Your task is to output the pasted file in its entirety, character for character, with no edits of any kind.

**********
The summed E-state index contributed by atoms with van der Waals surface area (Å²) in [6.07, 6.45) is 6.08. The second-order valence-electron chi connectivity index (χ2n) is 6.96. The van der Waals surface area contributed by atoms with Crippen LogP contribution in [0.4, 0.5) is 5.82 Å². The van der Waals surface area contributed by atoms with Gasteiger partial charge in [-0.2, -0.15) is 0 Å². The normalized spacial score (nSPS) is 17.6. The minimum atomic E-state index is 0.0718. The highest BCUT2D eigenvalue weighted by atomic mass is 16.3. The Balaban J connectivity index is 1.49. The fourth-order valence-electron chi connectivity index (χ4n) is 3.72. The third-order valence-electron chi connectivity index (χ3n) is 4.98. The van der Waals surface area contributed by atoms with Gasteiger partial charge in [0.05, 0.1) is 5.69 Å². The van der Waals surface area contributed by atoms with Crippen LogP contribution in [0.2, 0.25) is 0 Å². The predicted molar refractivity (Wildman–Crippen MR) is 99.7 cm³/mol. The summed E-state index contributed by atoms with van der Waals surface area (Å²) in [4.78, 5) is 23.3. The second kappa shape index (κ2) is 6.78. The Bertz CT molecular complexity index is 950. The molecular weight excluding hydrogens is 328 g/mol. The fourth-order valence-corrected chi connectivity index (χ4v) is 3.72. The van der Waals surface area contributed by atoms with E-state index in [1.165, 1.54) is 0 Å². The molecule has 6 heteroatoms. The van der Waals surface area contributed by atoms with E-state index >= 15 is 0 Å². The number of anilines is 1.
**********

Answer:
The summed E-state index contributed by atoms with van der Waals surface area (Å²) in [6.07, 6.45) is 6.08. The second-order valence-electron chi connectivity index (χ2n) is 6.96. The van der Waals surface area contributed by atoms with Crippen LogP contribution in [0.4, 0.5) is 5.82 Å². The van der Waals surface area contributed by atoms with Gasteiger partial charge in [-0.2, -0.15) is 0 Å². The normalized spacial score (nSPS) is 17.6. The minimum atomic E-state index is 0.0718. The highest BCUT2D eigenvalue weighted by atomic mass is 16.3. The Balaban J connectivity index is 1.49. The fourth-order valence-electron chi connectivity index (χ4n) is 3.72. The third-order valence-electron chi connectivity index (χ3n) is 4.98. The van der Waals surface area contributed by atoms with Gasteiger partial charge in [0.05, 0.1) is 5.69 Å². The van der Waals surface area contributed by atoms with Crippen LogP contribution in [0.2, 0.25) is 0 Å². The predicted molar refractivity (Wildman–Crippen MR) is 99.7 cm³/mol. The summed E-state index contributed by atoms with van der Waals surface area (Å²) in [4.78, 5) is 23.3. The second kappa shape index (κ2) is 6.78. The Bertz CT molecular complexity index is 950. The molecular weight excluding hydrogens is 328 g/mol. The fourth-order valence-corrected chi connectivity index (χ4v) is 3.72. The van der Waals surface area contributed by atoms with E-state index in [1.165, 1.54) is 0 Å². The molecule has 6 heteroatoms. The van der Waals surface area contributed by atoms with E-state index >= 15 is 0 Å². The number of anilines is 1.